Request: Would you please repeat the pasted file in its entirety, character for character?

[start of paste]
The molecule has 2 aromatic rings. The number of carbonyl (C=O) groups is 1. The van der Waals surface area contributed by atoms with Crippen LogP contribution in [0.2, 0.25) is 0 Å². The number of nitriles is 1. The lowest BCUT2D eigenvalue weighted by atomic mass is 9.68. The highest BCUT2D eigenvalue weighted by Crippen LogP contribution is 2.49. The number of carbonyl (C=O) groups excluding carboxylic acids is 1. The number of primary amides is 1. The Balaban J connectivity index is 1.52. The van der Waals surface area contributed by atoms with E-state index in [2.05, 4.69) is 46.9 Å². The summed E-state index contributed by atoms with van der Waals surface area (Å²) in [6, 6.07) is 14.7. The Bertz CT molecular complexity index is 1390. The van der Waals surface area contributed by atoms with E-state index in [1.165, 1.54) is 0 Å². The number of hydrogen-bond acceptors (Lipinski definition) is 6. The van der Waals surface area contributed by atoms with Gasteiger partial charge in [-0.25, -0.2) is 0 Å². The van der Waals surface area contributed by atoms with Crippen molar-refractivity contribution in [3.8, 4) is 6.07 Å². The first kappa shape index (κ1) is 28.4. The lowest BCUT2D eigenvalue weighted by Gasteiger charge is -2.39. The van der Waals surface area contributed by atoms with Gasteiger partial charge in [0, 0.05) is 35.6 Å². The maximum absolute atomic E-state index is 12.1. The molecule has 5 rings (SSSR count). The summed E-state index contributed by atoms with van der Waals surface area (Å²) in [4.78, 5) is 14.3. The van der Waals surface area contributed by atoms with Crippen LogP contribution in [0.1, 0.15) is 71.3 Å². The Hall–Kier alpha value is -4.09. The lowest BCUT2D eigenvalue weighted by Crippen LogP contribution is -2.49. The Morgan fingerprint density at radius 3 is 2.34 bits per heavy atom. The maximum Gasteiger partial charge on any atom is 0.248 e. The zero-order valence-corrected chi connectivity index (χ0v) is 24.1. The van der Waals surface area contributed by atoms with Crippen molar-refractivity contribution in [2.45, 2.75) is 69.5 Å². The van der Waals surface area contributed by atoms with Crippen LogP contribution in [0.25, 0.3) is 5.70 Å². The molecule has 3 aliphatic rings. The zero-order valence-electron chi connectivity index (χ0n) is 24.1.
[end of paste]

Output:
The molecule has 2 aromatic rings. The number of carbonyl (C=O) groups is 1. The van der Waals surface area contributed by atoms with Crippen LogP contribution in [0.2, 0.25) is 0 Å². The number of nitriles is 1. The lowest BCUT2D eigenvalue weighted by atomic mass is 9.68. The highest BCUT2D eigenvalue weighted by Crippen LogP contribution is 2.49. The number of carbonyl (C=O) groups excluding carboxylic acids is 1. The number of primary amides is 1. The Balaban J connectivity index is 1.52. The van der Waals surface area contributed by atoms with E-state index in [2.05, 4.69) is 46.9 Å². The summed E-state index contributed by atoms with van der Waals surface area (Å²) in [6, 6.07) is 14.7. The Bertz CT molecular complexity index is 1390. The van der Waals surface area contributed by atoms with E-state index in [1.165, 1.54) is 0 Å². The number of hydrogen-bond acceptors (Lipinski definition) is 6. The van der Waals surface area contributed by atoms with Gasteiger partial charge in [-0.25, -0.2) is 0 Å². The van der Waals surface area contributed by atoms with Crippen molar-refractivity contribution in [3.8, 4) is 6.07 Å². The first kappa shape index (κ1) is 28.4. The lowest BCUT2D eigenvalue weighted by Gasteiger charge is -2.39. The van der Waals surface area contributed by atoms with Gasteiger partial charge in [0, 0.05) is 35.6 Å². The maximum absolute atomic E-state index is 12.1. The molecule has 5 rings (SSSR count). The summed E-state index contributed by atoms with van der Waals surface area (Å²) in [4.78, 5) is 14.3. The van der Waals surface area contributed by atoms with Crippen LogP contribution in [0.1, 0.15) is 71.3 Å². The Hall–Kier alpha value is -4.09. The lowest BCUT2D eigenvalue weighted by Crippen LogP contribution is -2.49. The Morgan fingerprint density at radius 3 is 2.34 bits per heavy atom. The maximum Gasteiger partial charge on any atom is 0.248 e. The zero-order valence-corrected chi connectivity index (χ0v) is 24.1. The van der Waals surface area contributed by atoms with Crippen molar-refractivity contribution in [2.45, 2.75) is 69.5 Å². The van der Waals surface area contributed by atoms with Crippen LogP contribution in [0.25, 0.3) is 5.70 Å². The molecule has 3 aliphatic rings. The zero-order valence-electron chi connectivity index (χ0n) is 24.1.